•  ...the quality of available literature has not changed since 2003. (p. 18)
  • Analysis of the academic peer-reviewed literature does not clearly present a case for or against purchasing CE programmes... as a specific programme itself the evidence for it is poor. (p. 18)
  • The current recommendation cannot be changed based on the evidence alone, as it is unlikely, for this specific research question, that the quality and consistency of evidence is likely to change in the near future (p. 18)
  • Both the MoH and the MoE  consider CE as no better or worse than other programmes (p. 20)
  • ...the recommendation for Conductive Education Programmes in children with Cerebral Palsy is to: Purchase on a case by case basis. (p. 20) 

Perhaps NZ CE has been buzzing with this over the last few months and may be already well on the way to formulating how it will be responding.

Outside the Conductive Education bubble, however,  researchers, policy-makers, clinicians, administrators, special educationalists do communicate. CE's friends and foes alike will be aware of this new research review over the months and years to come, and incorporate their interpretation of this into their own decision-making and public positions.

Meanwhile, further information n is being sought (pp. 19-20). I do hope that the CE people in New Zealand will  include themselves in this exercise, and communicate the fruits of their considerations to the rest of the world of Conductive Education.

Meanwhile, users or potential users of Conductive Education, conductors and all whose livelihood depends upon CE, plus others with legitimate concerns for its well-being, might like to get started for themselves with the full document:


I should add that Appendix 9, the anonymously authored external peer review (pp. 39-40) is very well worth a read.

(Revised 08.02.17)


Barry. M. (2016) Evidence update: Conductive Education in children with cerebral palsy, ACC, August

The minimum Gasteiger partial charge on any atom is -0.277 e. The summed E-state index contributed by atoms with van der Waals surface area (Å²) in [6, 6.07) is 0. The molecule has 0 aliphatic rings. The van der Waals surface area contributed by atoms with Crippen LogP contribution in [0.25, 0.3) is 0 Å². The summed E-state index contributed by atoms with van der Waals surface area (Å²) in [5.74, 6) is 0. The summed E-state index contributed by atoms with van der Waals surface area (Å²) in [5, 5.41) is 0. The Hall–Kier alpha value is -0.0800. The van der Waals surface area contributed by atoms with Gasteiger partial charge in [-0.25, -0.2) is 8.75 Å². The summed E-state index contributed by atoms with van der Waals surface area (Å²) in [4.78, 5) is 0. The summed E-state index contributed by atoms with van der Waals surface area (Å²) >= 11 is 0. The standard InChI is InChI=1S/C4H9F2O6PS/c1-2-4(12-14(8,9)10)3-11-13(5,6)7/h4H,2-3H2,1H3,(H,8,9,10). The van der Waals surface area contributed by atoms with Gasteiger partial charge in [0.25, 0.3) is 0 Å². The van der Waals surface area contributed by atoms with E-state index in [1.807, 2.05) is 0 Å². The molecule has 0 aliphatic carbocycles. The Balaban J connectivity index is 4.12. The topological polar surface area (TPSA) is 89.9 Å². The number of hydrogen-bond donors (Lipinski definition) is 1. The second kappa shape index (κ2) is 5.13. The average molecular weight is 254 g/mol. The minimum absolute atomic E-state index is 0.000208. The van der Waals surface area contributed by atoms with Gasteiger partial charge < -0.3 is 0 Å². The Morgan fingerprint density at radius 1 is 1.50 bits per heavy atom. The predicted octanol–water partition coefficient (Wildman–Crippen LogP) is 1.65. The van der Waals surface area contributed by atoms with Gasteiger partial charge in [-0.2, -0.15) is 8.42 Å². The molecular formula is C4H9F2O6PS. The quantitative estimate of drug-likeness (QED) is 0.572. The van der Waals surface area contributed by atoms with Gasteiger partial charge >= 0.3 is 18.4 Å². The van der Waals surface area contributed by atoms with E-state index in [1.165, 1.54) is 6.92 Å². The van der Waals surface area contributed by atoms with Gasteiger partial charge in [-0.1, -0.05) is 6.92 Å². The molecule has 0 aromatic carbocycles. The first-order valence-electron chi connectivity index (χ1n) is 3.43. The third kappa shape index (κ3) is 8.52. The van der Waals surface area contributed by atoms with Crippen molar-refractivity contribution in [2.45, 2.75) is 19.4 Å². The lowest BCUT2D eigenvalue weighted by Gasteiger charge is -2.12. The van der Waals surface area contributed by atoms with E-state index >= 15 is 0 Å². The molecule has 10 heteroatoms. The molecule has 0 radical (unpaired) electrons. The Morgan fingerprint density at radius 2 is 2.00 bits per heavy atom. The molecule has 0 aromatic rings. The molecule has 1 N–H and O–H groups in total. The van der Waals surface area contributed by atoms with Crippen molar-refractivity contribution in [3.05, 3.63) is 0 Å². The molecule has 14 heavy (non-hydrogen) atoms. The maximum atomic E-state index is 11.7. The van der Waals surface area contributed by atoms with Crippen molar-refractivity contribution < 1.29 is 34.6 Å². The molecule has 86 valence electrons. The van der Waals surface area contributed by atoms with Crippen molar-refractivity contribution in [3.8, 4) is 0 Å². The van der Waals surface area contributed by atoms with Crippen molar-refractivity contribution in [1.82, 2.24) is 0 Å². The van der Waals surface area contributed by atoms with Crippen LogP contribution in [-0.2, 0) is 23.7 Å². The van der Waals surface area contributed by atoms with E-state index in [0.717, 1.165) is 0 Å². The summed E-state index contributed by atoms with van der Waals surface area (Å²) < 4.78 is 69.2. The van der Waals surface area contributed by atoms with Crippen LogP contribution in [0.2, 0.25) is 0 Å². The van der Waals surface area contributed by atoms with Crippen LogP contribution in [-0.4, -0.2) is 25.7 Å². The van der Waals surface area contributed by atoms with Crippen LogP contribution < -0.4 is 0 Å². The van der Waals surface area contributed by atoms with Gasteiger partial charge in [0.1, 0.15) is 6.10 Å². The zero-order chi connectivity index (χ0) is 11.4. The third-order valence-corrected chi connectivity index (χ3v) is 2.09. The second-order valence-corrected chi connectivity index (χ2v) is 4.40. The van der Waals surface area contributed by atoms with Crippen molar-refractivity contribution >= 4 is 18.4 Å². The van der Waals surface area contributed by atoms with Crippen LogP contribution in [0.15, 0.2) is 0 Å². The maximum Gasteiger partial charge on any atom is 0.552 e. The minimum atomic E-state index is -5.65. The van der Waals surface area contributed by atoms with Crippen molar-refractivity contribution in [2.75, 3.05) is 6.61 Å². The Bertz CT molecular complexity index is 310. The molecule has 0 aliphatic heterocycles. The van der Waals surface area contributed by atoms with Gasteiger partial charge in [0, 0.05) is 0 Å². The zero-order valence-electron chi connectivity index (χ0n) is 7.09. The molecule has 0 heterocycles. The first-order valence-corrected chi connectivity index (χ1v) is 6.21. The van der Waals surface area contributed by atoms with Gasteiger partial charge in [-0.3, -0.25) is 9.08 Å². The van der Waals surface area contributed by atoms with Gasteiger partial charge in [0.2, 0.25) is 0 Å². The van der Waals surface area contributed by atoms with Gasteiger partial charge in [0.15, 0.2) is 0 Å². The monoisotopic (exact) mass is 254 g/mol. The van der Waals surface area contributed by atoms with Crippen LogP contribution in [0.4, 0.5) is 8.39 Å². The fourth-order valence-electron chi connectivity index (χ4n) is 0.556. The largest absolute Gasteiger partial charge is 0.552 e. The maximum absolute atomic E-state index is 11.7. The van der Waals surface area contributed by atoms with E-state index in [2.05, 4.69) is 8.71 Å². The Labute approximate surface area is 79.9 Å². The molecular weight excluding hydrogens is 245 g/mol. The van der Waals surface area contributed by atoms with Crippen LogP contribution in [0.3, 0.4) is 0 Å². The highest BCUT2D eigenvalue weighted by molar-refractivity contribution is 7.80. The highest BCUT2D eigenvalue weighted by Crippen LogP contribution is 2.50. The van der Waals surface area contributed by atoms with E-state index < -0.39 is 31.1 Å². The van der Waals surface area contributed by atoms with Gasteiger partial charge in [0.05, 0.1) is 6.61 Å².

Saturday, 21 January 2017


Chinese New Year begins Sunday

The artist, Kwok Kai Yip

SAHK's workshops produce such accomplished art and craft. This card was painted by Kwok Kai Yip:


East meets West in CE?

Many major cities in the West will be holding public New Year celebrations over the next week of two, and Chinese families and businesses around the world will be marking the occasion. Perhaps some Western CE services may also lay on something. For the main part, however, Western Conductive Education will likely to continue to ignore what is happening in China, especially in Hong Kong, now as they have done inn the past. It will therefore remain immune to the challenging questions posed by Oriental Conductive Education, and unaware of some of the answers being elaborated in practice.

In 2010, SAHK in Hong Kong reached out a considerable hand to the West at the memorable 'Chinese Congress' (WC7). In both subsequent World Congresses, near Munich (2014) and in Budapest (2016), SAHK and other Chinese conductivists maintained the long-standing practice of a large and visible Chinese presence, presenting and learning. But what connection has 'the West' maintained over these years. What information has flowed Westwards, what has been learned 'over here'? How have Western thinking and practice been affected by awareness of the Chinese experience.

Not a lot, I suspect, if any. I could of course be wrong over this: perhaps there is plenty happening and I am just out of the loop. Or perhaps Hong Kong and China have already been closely and critically examined and it has been concluded that Western CE is developing satisfactorily under its own momentum, doing very well thank you, theoretically and practically – and needs no help from 'outside', from anywhere.

A small request

All the same it would be interesting to see an overview or two of Oriental Conductive Education. Help the West to share some of this experience:
  • direct account of Chinese families' experience of this approach
  • a descriptive geography to indicate something of the size (better, the sheer size) of this phenomenon
  • a methodological text or two to indicate what is actually done